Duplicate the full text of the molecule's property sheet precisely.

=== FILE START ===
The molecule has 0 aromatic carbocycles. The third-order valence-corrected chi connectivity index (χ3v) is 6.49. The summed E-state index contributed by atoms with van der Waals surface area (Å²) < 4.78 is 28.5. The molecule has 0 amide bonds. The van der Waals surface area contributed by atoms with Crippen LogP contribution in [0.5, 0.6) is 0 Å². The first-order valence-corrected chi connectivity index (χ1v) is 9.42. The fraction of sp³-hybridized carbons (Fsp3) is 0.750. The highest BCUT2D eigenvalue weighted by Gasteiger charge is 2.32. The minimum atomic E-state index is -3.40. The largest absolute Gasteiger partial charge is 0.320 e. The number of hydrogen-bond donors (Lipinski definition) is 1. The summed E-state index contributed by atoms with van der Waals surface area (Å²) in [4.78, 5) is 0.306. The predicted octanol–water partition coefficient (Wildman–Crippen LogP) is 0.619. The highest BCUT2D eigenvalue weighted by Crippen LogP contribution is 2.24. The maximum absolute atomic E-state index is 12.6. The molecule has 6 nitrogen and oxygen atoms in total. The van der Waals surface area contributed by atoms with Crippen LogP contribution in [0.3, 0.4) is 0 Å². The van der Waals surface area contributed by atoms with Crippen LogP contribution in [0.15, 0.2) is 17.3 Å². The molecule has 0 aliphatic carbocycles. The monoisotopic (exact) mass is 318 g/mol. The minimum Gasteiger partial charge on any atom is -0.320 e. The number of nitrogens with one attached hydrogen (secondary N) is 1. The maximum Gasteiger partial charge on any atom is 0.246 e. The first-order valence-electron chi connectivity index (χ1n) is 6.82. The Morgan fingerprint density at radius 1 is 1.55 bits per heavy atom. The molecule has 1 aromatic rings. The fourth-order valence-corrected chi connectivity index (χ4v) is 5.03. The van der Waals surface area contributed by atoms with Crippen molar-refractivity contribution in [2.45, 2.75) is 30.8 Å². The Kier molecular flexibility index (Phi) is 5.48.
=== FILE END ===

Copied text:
The molecule has 0 aromatic carbocycles. The third-order valence-corrected chi connectivity index (χ3v) is 6.49. The summed E-state index contributed by atoms with van der Waals surface area (Å²) < 4.78 is 28.5. The molecule has 0 amide bonds. The van der Waals surface area contributed by atoms with Crippen LogP contribution in [0.5, 0.6) is 0 Å². The first-order valence-corrected chi connectivity index (χ1v) is 9.42. The fraction of sp³-hybridized carbons (Fsp3) is 0.750. The highest BCUT2D eigenvalue weighted by Gasteiger charge is 2.32. The minimum atomic E-state index is -3.40. The largest absolute Gasteiger partial charge is 0.320 e. The number of hydrogen-bond donors (Lipinski definition) is 1. The summed E-state index contributed by atoms with van der Waals surface area (Å²) in [4.78, 5) is 0.306. The predicted octanol–water partition coefficient (Wildman–Crippen LogP) is 0.619. The highest BCUT2D eigenvalue weighted by Crippen LogP contribution is 2.24. The maximum absolute atomic E-state index is 12.6. The molecule has 6 nitrogen and oxygen atoms in total. The van der Waals surface area contributed by atoms with Crippen LogP contribution in [0.3, 0.4) is 0 Å². The van der Waals surface area contributed by atoms with Crippen LogP contribution in [0.15, 0.2) is 17.3 Å². The molecule has 0 aliphatic carbocycles. The monoisotopic (exact) mass is 318 g/mol. The minimum Gasteiger partial charge on any atom is -0.320 e. The number of nitrogens with one attached hydrogen (secondary N) is 1. The maximum Gasteiger partial charge on any atom is 0.246 e. The first-order valence-electron chi connectivity index (χ1n) is 6.82. The Morgan fingerprint density at radius 1 is 1.55 bits per heavy atom. The molecule has 1 aromatic rings. The fourth-order valence-corrected chi connectivity index (χ4v) is 5.03. The van der Waals surface area contributed by atoms with Crippen molar-refractivity contribution in [2.45, 2.75) is 30.8 Å². The Kier molecular flexibility index (Phi) is 5.48.